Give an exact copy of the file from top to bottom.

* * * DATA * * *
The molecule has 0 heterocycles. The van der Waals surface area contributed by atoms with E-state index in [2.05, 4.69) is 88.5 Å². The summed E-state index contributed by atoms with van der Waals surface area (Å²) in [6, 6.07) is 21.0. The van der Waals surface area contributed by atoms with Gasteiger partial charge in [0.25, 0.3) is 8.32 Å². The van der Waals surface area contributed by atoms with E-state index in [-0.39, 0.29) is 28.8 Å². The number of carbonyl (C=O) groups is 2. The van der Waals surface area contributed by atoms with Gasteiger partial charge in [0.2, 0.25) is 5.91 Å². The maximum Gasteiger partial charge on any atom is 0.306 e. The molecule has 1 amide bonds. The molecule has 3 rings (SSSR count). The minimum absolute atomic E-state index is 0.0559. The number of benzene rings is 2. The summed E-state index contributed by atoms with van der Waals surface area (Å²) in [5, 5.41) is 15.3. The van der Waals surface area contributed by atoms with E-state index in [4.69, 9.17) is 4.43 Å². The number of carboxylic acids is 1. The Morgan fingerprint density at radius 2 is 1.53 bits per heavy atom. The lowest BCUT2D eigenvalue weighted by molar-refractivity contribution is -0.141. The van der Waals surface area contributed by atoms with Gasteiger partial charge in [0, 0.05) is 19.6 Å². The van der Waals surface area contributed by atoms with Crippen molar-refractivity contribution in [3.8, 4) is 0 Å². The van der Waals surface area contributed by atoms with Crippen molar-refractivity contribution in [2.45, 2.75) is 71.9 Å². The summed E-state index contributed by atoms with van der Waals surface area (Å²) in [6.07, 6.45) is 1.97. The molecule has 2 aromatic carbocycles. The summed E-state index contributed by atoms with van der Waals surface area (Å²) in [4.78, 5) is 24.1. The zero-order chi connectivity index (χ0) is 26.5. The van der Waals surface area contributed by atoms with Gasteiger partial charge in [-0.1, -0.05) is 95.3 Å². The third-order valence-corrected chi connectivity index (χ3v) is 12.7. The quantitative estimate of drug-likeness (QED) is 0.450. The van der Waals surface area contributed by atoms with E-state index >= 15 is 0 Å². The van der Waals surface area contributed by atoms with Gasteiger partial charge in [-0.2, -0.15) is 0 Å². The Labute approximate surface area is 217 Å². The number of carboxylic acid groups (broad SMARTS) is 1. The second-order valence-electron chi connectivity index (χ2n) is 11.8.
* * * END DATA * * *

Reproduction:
The molecule has 0 heterocycles. The van der Waals surface area contributed by atoms with E-state index in [2.05, 4.69) is 88.5 Å². The summed E-state index contributed by atoms with van der Waals surface area (Å²) in [6, 6.07) is 21.0. The van der Waals surface area contributed by atoms with Gasteiger partial charge in [0.25, 0.3) is 8.32 Å². The van der Waals surface area contributed by atoms with E-state index in [-0.39, 0.29) is 28.8 Å². The number of carbonyl (C=O) groups is 2. The van der Waals surface area contributed by atoms with Gasteiger partial charge in [0.2, 0.25) is 5.91 Å². The maximum Gasteiger partial charge on any atom is 0.306 e. The molecule has 1 amide bonds. The molecule has 3 rings (SSSR count). The minimum absolute atomic E-state index is 0.0559. The number of benzene rings is 2. The summed E-state index contributed by atoms with van der Waals surface area (Å²) in [5, 5.41) is 15.3. The van der Waals surface area contributed by atoms with E-state index in [4.69, 9.17) is 4.43 Å². The number of carboxylic acids is 1. The Morgan fingerprint density at radius 2 is 1.53 bits per heavy atom. The lowest BCUT2D eigenvalue weighted by molar-refractivity contribution is -0.141. The van der Waals surface area contributed by atoms with Gasteiger partial charge in [0, 0.05) is 19.6 Å². The van der Waals surface area contributed by atoms with Crippen molar-refractivity contribution in [3.8, 4) is 0 Å². The van der Waals surface area contributed by atoms with Crippen molar-refractivity contribution in [2.45, 2.75) is 71.9 Å². The summed E-state index contributed by atoms with van der Waals surface area (Å²) in [6.07, 6.45) is 1.97. The molecule has 2 aromatic carbocycles. The summed E-state index contributed by atoms with van der Waals surface area (Å²) in [4.78, 5) is 24.1. The zero-order chi connectivity index (χ0) is 26.5. The van der Waals surface area contributed by atoms with Gasteiger partial charge in [-0.1, -0.05) is 95.3 Å². The third-order valence-corrected chi connectivity index (χ3v) is 12.7. The quantitative estimate of drug-likeness (QED) is 0.450. The van der Waals surface area contributed by atoms with E-state index >= 15 is 0 Å². The van der Waals surface area contributed by atoms with Gasteiger partial charge in [-0.2, -0.15) is 0 Å². The Labute approximate surface area is 217 Å². The number of carboxylic acid groups (broad SMARTS) is 1. The second-order valence-electron chi connectivity index (χ2n) is 11.8.